A prolonged wait for a sequel has historically proven to be a bad omen. Tron Legacy, Indiana Jones and the Kingdom of the Crystal Skull, the track record hardly inspires confidence. Expectations only build over the years, whilst in direct proportion, fondness for the original product only grows. The longer you leave it, the bigger the shoes that are waiting to be filled become. Sin City: A Dame to Kill For, with its near 10 year gap since the first outing, is a somewhat worrying prospect then. Making matters seemingly worse is the fact that the film has gone through something of a development nightmare type of deal. Add to that shoulder-shrug inducing trailers and mixed reviews and Sin City 2 isn’t likely to have people desperately waiting for its release; regardless of how big a Frank Miller fan they are.
It is a welcome surprise then, to say that it isn’t anything close to the disaster it appeared to be shaping up to be. It’s no Citizen Kane either but it’s a surprisingly enjoyable ride. Pitched as a semi-sequel semi-prequel to its forerunner, A Dame to Kill For jumps around a lot in terms of chronology. A brief synopsis is thus a tricky thing to provide. In short, the follow-up sees both the return of the majority of the old characters and a few new additions. Like the first film, the plot is made up of various interlinking pulp fiction noir stories with characters interweaving between them.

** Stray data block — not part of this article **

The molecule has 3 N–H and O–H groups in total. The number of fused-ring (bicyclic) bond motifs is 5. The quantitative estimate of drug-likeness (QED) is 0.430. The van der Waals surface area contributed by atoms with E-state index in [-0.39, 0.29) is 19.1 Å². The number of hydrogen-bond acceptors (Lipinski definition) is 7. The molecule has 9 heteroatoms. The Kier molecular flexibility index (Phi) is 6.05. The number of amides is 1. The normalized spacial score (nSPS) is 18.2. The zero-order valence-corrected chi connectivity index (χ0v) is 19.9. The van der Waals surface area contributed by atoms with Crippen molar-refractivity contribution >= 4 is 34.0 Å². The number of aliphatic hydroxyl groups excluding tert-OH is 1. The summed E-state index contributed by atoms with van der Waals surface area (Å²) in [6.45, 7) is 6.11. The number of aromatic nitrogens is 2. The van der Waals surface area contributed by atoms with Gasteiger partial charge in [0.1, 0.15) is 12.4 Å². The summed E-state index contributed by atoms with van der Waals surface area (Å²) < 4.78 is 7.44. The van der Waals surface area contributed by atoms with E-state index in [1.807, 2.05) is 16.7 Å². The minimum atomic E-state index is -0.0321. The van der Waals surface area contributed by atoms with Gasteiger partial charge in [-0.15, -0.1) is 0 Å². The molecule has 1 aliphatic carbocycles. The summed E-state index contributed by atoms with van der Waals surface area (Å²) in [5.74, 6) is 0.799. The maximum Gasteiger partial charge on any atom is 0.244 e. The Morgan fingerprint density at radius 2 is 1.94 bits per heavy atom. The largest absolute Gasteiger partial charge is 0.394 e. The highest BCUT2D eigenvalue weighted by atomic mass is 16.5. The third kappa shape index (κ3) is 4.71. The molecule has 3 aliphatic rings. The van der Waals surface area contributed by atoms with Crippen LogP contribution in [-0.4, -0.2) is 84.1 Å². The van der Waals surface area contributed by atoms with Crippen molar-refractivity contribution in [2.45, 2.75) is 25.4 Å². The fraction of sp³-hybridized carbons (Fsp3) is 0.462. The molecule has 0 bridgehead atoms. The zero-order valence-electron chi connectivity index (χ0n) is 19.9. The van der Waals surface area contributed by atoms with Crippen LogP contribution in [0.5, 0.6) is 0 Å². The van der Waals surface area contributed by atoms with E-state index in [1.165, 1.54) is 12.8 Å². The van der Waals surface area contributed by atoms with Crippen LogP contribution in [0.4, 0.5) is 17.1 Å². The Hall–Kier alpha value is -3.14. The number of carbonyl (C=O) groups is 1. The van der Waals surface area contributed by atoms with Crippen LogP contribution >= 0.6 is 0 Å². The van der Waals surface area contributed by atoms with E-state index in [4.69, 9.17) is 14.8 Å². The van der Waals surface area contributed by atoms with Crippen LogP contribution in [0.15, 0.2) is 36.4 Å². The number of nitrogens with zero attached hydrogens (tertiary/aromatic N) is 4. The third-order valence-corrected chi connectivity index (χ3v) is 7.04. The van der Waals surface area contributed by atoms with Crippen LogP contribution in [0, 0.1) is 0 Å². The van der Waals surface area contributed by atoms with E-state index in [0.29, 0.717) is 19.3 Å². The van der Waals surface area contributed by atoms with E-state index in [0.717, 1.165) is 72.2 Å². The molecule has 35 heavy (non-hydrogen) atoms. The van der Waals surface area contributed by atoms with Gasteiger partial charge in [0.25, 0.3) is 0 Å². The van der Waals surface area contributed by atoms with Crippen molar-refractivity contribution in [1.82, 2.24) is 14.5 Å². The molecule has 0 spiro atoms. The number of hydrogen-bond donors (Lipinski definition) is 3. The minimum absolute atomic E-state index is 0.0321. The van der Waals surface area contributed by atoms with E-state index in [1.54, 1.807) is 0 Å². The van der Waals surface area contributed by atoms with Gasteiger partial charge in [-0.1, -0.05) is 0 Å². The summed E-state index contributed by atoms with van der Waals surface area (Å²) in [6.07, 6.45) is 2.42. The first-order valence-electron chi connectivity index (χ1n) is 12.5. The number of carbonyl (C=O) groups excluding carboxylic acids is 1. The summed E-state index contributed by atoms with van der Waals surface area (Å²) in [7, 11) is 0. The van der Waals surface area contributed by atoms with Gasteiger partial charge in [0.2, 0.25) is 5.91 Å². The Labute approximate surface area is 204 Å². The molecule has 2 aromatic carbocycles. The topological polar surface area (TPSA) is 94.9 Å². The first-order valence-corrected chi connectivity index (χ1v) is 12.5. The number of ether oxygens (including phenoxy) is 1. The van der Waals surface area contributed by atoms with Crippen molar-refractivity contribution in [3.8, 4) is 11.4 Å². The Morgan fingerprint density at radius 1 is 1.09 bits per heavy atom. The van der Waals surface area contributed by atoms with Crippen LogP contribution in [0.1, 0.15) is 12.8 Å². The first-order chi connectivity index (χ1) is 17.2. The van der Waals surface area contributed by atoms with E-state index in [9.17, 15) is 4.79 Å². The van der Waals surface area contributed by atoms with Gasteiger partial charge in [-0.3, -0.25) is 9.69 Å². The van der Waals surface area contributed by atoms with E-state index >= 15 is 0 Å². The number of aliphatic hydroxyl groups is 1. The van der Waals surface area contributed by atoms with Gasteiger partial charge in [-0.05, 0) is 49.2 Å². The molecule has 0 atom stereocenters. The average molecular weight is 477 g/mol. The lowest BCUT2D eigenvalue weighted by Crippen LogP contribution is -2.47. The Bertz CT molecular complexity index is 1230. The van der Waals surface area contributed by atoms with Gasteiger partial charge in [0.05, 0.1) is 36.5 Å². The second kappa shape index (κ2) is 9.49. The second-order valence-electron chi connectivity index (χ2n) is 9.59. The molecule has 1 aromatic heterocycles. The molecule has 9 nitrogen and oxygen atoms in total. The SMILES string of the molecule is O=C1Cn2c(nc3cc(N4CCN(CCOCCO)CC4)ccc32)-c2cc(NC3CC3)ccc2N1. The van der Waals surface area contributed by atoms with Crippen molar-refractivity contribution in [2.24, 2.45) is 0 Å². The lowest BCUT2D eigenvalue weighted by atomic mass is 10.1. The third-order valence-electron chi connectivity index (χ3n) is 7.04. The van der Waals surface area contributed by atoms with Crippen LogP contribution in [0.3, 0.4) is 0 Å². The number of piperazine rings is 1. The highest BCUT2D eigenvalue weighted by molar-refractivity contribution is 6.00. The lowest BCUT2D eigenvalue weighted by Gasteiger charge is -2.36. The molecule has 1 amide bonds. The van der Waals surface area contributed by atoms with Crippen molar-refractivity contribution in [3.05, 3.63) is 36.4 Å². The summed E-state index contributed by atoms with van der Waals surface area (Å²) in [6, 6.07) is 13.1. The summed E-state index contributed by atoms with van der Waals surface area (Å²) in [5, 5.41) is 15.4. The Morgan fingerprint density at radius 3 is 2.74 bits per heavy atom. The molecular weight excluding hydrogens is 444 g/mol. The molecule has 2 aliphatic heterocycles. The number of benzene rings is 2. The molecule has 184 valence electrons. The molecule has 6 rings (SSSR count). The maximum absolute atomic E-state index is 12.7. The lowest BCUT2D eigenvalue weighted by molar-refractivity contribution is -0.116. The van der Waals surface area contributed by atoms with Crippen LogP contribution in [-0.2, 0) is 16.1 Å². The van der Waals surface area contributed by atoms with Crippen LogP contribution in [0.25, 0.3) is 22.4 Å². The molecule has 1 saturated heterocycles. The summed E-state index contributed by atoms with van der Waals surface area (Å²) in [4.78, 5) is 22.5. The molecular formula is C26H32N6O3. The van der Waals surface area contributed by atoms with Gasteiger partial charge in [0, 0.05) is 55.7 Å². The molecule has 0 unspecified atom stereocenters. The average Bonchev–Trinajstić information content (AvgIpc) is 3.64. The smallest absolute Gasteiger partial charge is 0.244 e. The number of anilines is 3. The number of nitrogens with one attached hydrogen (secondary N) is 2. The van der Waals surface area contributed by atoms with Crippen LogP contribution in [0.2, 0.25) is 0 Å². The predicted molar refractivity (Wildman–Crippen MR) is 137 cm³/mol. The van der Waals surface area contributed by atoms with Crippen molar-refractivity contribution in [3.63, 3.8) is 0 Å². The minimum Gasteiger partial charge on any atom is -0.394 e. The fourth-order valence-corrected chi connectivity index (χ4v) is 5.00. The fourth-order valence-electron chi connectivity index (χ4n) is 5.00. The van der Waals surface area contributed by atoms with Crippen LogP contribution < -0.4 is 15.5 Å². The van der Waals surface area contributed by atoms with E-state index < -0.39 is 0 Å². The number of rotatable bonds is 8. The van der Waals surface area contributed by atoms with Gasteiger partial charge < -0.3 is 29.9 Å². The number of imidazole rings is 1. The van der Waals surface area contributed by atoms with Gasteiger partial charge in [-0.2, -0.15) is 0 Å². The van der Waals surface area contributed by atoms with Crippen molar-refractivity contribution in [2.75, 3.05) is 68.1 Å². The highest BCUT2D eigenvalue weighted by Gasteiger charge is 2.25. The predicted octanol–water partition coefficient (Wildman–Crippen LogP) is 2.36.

So what do we have this time? Well there is the titular Dame to Kill For narrative thread, a prototypical noir story involving Eva Green’s Ava and her manipulations of Josh Brolin’s thuggish Dwight. There is Jessica Alba’s return as Nancy Callahan who is attempting to avenge her deceased protector Hartigan (in a role Bruce Willis very briefly reprises) and a story focusing on cocky, arrogant gambler Joseph Gordon Levitt and the hellish night that ensues after he wins against the wrong people.
With so many competing elements you’d expect the film to be a total mess. And to be blunt it is. The pacing is all over the place, some sub-plots seem to go absolutely nowhere and characters appear for one scene and are then never heard from again (what’s with the bit with Lady Gaga?) Having said that, there is plenty to like.
The hard-boiled noir tropes are once again brought out in exaggerated fashion to the point that it borders on parody. From the incessant narration to the pulpy dialogue, to the femme fatales, every box has been ticked, every cliché acknowledged. Stylistically the film manages to use what worked so well first time and somehow build upon it. The black and white photography and chiaroscuro lighting once again masterfully bring both the dark and seedy underworld of Basin City and the graphic novel source material to life.
Performances are around the board very good. Those who return are able to slip back into roles as if no time has passed at all. In terms of newcomers, Gordon Levitt has sufficient appeal and charisma to support his role effectively whilst Green brings the loathsome yet alluring Eva to the screen vividly.
It may not add up to all that much, it may feel like a less meaty version of the original, but this is visually breathtaking, extremely violent and deliberately trashy fun. The characters are bold, it doesn’t spare on thrills and it has clearly been crafted with great care and affection.
Sin City: A Dame to Kill For (2014), directed by Frank Miller and Robert Rodriguez, is distributed in UK cinemas by Lionsgate, Certificate 18. Watch the trailer below: